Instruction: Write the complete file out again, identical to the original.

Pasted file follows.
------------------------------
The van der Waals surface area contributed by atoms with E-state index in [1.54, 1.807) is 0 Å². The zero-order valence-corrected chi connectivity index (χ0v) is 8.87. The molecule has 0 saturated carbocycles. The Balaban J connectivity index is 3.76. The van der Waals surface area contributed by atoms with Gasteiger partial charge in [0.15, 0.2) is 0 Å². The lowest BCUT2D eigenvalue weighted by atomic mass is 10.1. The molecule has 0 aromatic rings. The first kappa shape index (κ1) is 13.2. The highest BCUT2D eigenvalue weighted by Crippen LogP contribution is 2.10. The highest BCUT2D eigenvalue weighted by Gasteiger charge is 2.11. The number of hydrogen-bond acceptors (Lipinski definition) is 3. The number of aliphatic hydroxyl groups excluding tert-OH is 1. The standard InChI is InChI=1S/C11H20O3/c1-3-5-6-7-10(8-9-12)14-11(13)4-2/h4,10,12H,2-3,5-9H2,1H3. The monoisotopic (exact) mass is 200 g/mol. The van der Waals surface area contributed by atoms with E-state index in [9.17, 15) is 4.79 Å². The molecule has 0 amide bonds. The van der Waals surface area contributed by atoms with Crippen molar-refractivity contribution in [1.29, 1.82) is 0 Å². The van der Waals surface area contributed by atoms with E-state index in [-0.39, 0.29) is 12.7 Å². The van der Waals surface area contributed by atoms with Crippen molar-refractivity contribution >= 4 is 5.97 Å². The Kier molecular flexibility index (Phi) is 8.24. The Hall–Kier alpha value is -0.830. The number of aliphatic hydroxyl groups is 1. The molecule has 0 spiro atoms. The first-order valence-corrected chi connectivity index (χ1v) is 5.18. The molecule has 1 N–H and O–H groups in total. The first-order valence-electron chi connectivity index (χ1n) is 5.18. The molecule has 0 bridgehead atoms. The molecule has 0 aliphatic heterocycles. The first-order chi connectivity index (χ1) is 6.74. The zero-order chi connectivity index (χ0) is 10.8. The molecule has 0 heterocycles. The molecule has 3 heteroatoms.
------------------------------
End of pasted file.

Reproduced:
The van der Waals surface area contributed by atoms with E-state index in [1.54, 1.807) is 0 Å². The zero-order valence-corrected chi connectivity index (χ0v) is 8.87. The molecule has 0 saturated carbocycles. The Balaban J connectivity index is 3.76. The van der Waals surface area contributed by atoms with Gasteiger partial charge in [0.15, 0.2) is 0 Å². The lowest BCUT2D eigenvalue weighted by atomic mass is 10.1. The molecule has 0 aromatic rings. The first kappa shape index (κ1) is 13.2. The highest BCUT2D eigenvalue weighted by Crippen LogP contribution is 2.10. The highest BCUT2D eigenvalue weighted by Gasteiger charge is 2.11. The number of hydrogen-bond acceptors (Lipinski definition) is 3. The number of aliphatic hydroxyl groups excluding tert-OH is 1. The standard InChI is InChI=1S/C11H20O3/c1-3-5-6-7-10(8-9-12)14-11(13)4-2/h4,10,12H,2-3,5-9H2,1H3. The monoisotopic (exact) mass is 200 g/mol. The van der Waals surface area contributed by atoms with E-state index in [9.17, 15) is 4.79 Å². The molecule has 0 amide bonds. The van der Waals surface area contributed by atoms with Crippen molar-refractivity contribution in [1.29, 1.82) is 0 Å². The van der Waals surface area contributed by atoms with E-state index in [-0.39, 0.29) is 12.7 Å². The van der Waals surface area contributed by atoms with Crippen molar-refractivity contribution >= 4 is 5.97 Å². The Kier molecular flexibility index (Phi) is 8.24. The Hall–Kier alpha value is -0.830. The number of aliphatic hydroxyl groups is 1. The molecule has 0 spiro atoms. The first-order valence-corrected chi connectivity index (χ1v) is 5.18. The molecule has 1 N–H and O–H groups in total. The first-order valence-electron chi connectivity index (χ1n) is 5.18. The molecule has 0 bridgehead atoms. The molecule has 0 aliphatic heterocycles. The first-order chi connectivity index (χ1) is 6.74. The zero-order chi connectivity index (χ0) is 10.8. The molecule has 0 heterocycles. The molecule has 3 heteroatoms.